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When can a group legitimately form its own state? Under international law, some groups can but others cannot. But the standard is unclear, and traditional legal analysis has failed to elucidate it.
In The Theory of Self-Determination, leading scholars chart new territory in our theoretical conception of self-determination.
Drawing from diverse scholarship in international law, philosophy, and political science, they attempt to move beyond the prevailing nationalist conceptions of group definition. At issue are such universal questions as, when does a group qualify as a 'people'? Does history matter? Or is it a question of ethnic status? Are these matters properly solved by popular vote?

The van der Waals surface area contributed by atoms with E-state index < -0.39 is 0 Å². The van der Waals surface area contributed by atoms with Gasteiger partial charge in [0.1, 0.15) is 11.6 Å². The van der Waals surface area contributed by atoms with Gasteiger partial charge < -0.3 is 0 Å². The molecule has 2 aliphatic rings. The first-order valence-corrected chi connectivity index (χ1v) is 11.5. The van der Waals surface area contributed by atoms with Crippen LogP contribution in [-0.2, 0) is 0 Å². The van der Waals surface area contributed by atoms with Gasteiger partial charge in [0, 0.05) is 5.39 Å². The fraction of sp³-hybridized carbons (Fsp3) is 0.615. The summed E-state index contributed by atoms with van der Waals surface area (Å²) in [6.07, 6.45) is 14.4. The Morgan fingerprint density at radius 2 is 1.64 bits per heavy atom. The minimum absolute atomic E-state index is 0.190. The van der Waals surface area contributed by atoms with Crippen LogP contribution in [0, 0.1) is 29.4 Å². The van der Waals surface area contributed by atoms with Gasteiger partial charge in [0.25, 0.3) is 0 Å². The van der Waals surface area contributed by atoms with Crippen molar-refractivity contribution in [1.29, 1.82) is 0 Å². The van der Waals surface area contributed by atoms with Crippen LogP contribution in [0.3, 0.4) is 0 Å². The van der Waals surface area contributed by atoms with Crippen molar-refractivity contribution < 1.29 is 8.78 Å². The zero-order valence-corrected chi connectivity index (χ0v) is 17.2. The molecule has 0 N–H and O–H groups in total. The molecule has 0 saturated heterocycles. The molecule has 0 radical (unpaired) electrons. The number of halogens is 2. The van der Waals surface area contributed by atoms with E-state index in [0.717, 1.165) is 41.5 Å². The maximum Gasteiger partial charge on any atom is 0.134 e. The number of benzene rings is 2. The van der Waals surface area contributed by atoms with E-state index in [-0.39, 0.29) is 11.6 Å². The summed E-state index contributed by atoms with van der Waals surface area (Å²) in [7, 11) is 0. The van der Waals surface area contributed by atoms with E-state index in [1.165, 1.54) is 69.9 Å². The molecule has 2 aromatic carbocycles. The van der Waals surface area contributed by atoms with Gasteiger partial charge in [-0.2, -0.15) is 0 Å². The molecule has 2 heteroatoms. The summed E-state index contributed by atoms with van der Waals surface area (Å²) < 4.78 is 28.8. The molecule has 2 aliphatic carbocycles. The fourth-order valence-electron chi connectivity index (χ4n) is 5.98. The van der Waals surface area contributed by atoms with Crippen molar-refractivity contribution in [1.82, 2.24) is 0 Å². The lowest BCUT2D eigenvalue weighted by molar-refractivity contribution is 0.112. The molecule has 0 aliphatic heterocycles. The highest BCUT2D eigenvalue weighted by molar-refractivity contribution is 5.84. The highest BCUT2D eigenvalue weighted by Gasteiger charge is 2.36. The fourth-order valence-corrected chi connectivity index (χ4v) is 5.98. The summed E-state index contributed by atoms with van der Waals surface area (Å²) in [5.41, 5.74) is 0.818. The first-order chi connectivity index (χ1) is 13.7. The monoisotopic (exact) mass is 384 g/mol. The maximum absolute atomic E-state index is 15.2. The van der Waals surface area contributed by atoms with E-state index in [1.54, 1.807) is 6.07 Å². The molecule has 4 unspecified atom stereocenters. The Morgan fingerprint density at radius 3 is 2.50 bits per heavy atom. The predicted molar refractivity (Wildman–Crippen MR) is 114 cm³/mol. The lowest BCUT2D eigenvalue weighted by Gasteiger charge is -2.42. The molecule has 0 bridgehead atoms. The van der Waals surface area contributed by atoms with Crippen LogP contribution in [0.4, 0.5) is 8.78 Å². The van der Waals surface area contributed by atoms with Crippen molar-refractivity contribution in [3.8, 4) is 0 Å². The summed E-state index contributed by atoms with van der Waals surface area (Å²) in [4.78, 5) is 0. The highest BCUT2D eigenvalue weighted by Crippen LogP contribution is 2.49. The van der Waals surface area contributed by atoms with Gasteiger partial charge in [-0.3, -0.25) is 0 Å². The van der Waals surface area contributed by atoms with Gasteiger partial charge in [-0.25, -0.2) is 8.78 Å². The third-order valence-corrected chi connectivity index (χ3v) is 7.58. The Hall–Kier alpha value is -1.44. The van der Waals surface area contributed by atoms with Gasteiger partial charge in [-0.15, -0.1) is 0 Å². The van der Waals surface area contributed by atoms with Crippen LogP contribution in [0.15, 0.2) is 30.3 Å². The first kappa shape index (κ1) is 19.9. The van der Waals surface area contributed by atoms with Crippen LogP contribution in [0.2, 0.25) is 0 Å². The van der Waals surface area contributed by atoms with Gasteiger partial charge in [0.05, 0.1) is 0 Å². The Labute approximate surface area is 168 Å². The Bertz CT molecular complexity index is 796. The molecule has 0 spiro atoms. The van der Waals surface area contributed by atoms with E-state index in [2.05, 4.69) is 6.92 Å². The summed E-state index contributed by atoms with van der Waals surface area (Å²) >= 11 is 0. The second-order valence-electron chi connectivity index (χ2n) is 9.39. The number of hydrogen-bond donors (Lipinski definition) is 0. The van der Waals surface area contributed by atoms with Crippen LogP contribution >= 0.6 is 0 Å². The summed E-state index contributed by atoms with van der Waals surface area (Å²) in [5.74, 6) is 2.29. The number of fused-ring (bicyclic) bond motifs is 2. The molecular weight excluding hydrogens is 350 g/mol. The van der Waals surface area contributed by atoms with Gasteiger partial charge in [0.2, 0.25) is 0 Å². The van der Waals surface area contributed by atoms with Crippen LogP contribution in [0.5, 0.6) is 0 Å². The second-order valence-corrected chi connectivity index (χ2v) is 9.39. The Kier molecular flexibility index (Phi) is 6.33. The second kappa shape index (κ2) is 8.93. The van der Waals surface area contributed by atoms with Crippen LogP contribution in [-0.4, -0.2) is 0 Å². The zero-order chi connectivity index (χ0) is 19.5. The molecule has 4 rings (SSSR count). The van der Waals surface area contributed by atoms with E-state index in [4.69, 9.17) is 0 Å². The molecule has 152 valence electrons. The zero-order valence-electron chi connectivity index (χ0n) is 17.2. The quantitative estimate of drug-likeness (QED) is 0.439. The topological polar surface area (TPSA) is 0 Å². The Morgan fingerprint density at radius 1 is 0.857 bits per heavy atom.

Anchored in modern analytical political philosophy but with implications for a wide range of scholarship, this volume will prove essential for scholars and practitioners of international law, global justice, and international relations.